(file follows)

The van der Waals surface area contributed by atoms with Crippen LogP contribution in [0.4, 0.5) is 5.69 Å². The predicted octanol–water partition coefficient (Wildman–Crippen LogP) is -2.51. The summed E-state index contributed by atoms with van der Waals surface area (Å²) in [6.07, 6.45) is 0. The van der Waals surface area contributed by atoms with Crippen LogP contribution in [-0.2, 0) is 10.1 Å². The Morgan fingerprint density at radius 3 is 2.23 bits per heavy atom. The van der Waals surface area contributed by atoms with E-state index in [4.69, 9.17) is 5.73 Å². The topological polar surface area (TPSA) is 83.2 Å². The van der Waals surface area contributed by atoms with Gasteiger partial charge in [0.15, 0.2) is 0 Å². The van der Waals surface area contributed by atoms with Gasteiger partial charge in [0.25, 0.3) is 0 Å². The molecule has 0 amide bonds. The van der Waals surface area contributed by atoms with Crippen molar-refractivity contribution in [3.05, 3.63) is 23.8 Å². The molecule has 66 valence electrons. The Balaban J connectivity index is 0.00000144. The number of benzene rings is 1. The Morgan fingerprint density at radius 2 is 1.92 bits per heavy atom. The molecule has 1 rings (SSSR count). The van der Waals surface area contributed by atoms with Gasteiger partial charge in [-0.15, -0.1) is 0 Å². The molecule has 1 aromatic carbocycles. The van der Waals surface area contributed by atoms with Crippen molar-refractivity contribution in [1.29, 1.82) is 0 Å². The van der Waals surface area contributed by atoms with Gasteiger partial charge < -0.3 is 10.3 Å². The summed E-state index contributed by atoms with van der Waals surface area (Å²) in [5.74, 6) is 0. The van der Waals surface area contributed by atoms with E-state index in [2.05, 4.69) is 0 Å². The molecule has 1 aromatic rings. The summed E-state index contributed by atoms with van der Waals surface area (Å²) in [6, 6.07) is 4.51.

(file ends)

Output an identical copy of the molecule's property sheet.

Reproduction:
The van der Waals surface area contributed by atoms with Crippen LogP contribution in [0.4, 0.5) is 5.69 Å². The predicted octanol–water partition coefficient (Wildman–Crippen LogP) is -2.51. The summed E-state index contributed by atoms with van der Waals surface area (Å²) in [6.07, 6.45) is 0. The van der Waals surface area contributed by atoms with Crippen LogP contribution in [-0.2, 0) is 10.1 Å². The Morgan fingerprint density at radius 3 is 2.23 bits per heavy atom. The van der Waals surface area contributed by atoms with E-state index in [4.69, 9.17) is 5.73 Å². The topological polar surface area (TPSA) is 83.2 Å². The van der Waals surface area contributed by atoms with Gasteiger partial charge in [0.15, 0.2) is 0 Å². The van der Waals surface area contributed by atoms with Gasteiger partial charge in [0.25, 0.3) is 0 Å². The molecule has 0 amide bonds. The van der Waals surface area contributed by atoms with Crippen molar-refractivity contribution in [3.05, 3.63) is 23.8 Å². The molecule has 66 valence electrons. The Balaban J connectivity index is 0.00000144. The number of benzene rings is 1. The Morgan fingerprint density at radius 2 is 1.92 bits per heavy atom. The molecule has 1 rings (SSSR count). The van der Waals surface area contributed by atoms with Gasteiger partial charge in [-0.15, -0.1) is 0 Å². The molecule has 1 aromatic carbocycles. The van der Waals surface area contributed by atoms with Crippen molar-refractivity contribution in [1.29, 1.82) is 0 Å². The van der Waals surface area contributed by atoms with Gasteiger partial charge < -0.3 is 10.3 Å². The summed E-state index contributed by atoms with van der Waals surface area (Å²) in [5.74, 6) is 0. The van der Waals surface area contributed by atoms with E-state index in [2.05, 4.69) is 0 Å². The molecule has 1 aromatic rings. The summed E-state index contributed by atoms with van der Waals surface area (Å²) in [6, 6.07) is 4.51.